only the IgE-mediated diseases. It is not clear why or under what conditions fungal particles can have this dual effect.

Research Agenda Item: Study the differences between fungal and other allergen-carrying particles that control the development of hypersensitivity pneumonitis as opposed to IgE-mediated asthma.


Many of the protein allergens have long been recognized, but a lengthening list of newly recognized allergenic chemicals is developing. Allergic diseases caused by these chemicals can differ from those caused by protein allergens in terms of symptoms, mechanisms of action, and appropriate treatment. The diseases can differ also in terms of etiology and exposure, i.e., often occurring at the work site. A better understanding of these differences will assist in the formulation of improved measures of prevention and treatment.

Research Agenda Item: Determine the types of allergic diseases caused by reactive allergenic chemicals, their prevalence rates, and the mechanisms responsible for the resulting airway reactions.

A body of knowledge about chemical allergens is available, but many areas have not been well studied. Other chemicals besides those already reported to cause allergic reactions may provoke responses. Thus, as new chemicals are introduced, the list of agents that elicit allergic reactions is likely to grow.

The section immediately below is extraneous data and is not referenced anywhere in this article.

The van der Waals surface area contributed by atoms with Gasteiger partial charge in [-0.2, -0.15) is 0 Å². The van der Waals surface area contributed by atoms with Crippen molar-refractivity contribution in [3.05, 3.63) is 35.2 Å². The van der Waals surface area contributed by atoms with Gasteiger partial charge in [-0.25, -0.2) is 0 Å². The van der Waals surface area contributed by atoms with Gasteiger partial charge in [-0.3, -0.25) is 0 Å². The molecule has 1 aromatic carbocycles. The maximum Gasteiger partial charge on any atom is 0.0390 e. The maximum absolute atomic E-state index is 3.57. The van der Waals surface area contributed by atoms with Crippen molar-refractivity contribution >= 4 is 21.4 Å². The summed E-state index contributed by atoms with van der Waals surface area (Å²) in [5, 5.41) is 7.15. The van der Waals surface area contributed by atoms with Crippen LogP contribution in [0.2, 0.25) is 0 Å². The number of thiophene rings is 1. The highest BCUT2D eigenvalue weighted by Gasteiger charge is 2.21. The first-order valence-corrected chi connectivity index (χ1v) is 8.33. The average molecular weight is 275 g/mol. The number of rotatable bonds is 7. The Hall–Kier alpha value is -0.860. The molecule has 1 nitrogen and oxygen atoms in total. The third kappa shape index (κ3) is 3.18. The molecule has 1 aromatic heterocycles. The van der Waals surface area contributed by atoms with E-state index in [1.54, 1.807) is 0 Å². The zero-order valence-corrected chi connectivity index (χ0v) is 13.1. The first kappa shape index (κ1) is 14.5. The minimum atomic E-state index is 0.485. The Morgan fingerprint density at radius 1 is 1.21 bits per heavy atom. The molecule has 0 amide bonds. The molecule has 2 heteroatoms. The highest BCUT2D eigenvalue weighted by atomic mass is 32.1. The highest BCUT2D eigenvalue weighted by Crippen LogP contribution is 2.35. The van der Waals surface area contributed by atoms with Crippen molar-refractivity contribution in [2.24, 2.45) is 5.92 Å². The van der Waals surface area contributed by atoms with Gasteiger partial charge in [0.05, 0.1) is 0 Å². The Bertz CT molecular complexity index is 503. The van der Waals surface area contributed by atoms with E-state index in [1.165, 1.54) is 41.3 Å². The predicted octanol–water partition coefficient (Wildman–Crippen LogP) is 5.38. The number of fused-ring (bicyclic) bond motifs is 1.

Research Agenda Item: Identify the risk factors, such as a specific immunologic response, that are predictive of the development of chemically induced sensitization or allergic disease, and as soon as possible after their introduction, determine the sensitizing potential of new chemical entities. This knowledge will facilitate the development of primary and secondary preventive strategies.

The allergic rhinitis, conjunctivitis, and asthma that arise from exposure to chemicals appear to be due to classic immunologic reactions. However, late respiratory systemic syndrome (LRSS) and immunologic hemorrhagic pneumonitis occur only in response to chemical exposures and are not the result of response to the usual protein allergens; the mechanisms of immunologic damage in these two cases are not entirely known. The mechanism of non-IgE-mediated isocyanate asthma is also unclear.

Research Agenda Item: Determine the disease mechanisms of chemically induced LRSS, of immunologic hemorrhagic pneumonitis, and of non-IgE-mediated isocyanate asthma. Appropriate in vitro or in vivo models should also be developed.

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